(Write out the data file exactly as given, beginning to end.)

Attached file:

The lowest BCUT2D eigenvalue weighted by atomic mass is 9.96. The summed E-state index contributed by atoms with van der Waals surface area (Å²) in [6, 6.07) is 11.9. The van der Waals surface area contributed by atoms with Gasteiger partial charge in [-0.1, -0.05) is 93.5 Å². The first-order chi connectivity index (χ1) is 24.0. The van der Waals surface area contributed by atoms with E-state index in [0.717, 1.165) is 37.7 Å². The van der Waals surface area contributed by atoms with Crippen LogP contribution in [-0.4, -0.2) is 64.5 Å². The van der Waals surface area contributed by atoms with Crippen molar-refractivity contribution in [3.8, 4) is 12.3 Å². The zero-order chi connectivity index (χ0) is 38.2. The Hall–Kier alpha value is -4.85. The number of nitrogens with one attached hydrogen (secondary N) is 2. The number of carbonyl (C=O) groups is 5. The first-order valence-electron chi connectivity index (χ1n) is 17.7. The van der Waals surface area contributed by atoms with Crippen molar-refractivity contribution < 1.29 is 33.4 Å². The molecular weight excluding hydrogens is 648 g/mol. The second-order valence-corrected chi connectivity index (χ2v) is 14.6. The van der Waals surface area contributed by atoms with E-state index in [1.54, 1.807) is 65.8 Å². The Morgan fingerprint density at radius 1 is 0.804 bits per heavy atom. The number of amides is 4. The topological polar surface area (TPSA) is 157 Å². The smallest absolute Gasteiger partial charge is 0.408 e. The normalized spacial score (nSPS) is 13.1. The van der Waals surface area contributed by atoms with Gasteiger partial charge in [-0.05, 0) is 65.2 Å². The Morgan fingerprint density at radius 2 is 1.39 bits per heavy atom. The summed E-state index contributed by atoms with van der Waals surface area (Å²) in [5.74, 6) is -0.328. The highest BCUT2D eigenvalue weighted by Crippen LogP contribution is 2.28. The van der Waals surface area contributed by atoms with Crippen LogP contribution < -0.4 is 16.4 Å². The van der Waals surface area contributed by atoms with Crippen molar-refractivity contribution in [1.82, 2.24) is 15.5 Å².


The lowest BCUT2D eigenvalue weighted by atomic mass is 9.96. The summed E-state index contributed by atoms with van der Waals surface area (Å²) in [6, 6.07) is 11.9. The van der Waals surface area contributed by atoms with Gasteiger partial charge in [-0.1, -0.05) is 93.5 Å². The first-order chi connectivity index (χ1) is 24.0. The van der Waals surface area contributed by atoms with E-state index in [0.717, 1.165) is 37.7 Å². The van der Waals surface area contributed by atoms with Crippen LogP contribution in [-0.4, -0.2) is 64.5 Å². The van der Waals surface area contributed by atoms with Crippen molar-refractivity contribution in [3.8, 4) is 12.3 Å². The zero-order chi connectivity index (χ0) is 38.2. The Hall–Kier alpha value is -4.85. The number of nitrogens with one attached hydrogen (secondary N) is 2. The number of carbonyl (C=O) groups is 5. The first-order valence-electron chi connectivity index (χ1n) is 17.7. The van der Waals surface area contributed by atoms with Crippen molar-refractivity contribution < 1.29 is 33.4 Å². The molecular weight excluding hydrogens is 648 g/mol. The second-order valence-corrected chi connectivity index (χ2v) is 14.6. The van der Waals surface area contributed by atoms with E-state index in [1.54, 1.807) is 65.8 Å². The Morgan fingerprint density at radius 1 is 0.804 bits per heavy atom. The number of amides is 4. The topological polar surface area (TPSA) is 157 Å². The smallest absolute Gasteiger partial charge is 0.408 e. The normalized spacial score (nSPS) is 13.1. The van der Waals surface area contributed by atoms with Gasteiger partial charge in [-0.05, 0) is 65.2 Å². The Morgan fingerprint density at radius 2 is 1.39 bits per heavy atom. The summed E-state index contributed by atoms with van der Waals surface area (Å²) in [5.74, 6) is -0.328. The highest BCUT2D eigenvalue weighted by Crippen LogP contribution is 2.28. The van der Waals surface area contributed by atoms with Crippen LogP contribution < -0.4 is 16.4 Å². The van der Waals surface area contributed by atoms with Crippen molar-refractivity contribution in [1.82, 2.24) is 15.5 Å².